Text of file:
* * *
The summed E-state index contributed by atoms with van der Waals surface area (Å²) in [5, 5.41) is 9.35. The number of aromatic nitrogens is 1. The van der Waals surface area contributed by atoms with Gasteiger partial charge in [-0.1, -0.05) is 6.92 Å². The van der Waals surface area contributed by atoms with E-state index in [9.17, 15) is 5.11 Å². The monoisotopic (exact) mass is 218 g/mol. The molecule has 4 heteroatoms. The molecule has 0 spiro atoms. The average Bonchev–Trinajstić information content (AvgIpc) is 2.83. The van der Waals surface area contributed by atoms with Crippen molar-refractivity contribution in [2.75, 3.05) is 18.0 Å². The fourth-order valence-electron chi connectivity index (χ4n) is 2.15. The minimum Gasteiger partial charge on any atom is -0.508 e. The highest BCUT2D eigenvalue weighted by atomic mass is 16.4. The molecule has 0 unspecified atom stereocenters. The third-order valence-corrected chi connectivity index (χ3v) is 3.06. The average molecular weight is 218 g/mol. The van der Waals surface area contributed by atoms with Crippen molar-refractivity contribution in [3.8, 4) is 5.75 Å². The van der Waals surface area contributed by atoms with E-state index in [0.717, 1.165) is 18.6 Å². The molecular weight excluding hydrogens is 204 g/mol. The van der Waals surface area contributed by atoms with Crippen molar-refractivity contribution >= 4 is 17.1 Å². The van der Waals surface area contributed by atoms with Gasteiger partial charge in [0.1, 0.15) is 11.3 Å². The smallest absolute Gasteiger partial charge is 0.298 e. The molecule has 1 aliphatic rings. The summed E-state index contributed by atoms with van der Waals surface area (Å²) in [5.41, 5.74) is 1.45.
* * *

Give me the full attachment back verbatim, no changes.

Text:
The summed E-state index contributed by atoms with van der Waals surface area (Å²) in [5, 5.41) is 9.35. The number of aromatic nitrogens is 1. The van der Waals surface area contributed by atoms with Gasteiger partial charge in [-0.1, -0.05) is 6.92 Å². The van der Waals surface area contributed by atoms with E-state index in [9.17, 15) is 5.11 Å². The monoisotopic (exact) mass is 218 g/mol. The molecule has 4 heteroatoms. The molecule has 0 spiro atoms. The average Bonchev–Trinajstić information content (AvgIpc) is 2.83. The van der Waals surface area contributed by atoms with Crippen molar-refractivity contribution in [2.75, 3.05) is 18.0 Å². The fourth-order valence-electron chi connectivity index (χ4n) is 2.15. The minimum Gasteiger partial charge on any atom is -0.508 e. The highest BCUT2D eigenvalue weighted by atomic mass is 16.4. The molecule has 0 unspecified atom stereocenters. The third-order valence-corrected chi connectivity index (χ3v) is 3.06. The average molecular weight is 218 g/mol. The van der Waals surface area contributed by atoms with Crippen molar-refractivity contribution in [3.8, 4) is 5.75 Å². The van der Waals surface area contributed by atoms with E-state index in [0.717, 1.165) is 18.6 Å². The molecular weight excluding hydrogens is 204 g/mol. The van der Waals surface area contributed by atoms with Crippen molar-refractivity contribution >= 4 is 17.1 Å². The van der Waals surface area contributed by atoms with Gasteiger partial charge in [0.1, 0.15) is 11.3 Å². The smallest absolute Gasteiger partial charge is 0.298 e. The molecule has 1 aliphatic rings. The summed E-state index contributed by atoms with van der Waals surface area (Å²) in [5.41, 5.74) is 1.45.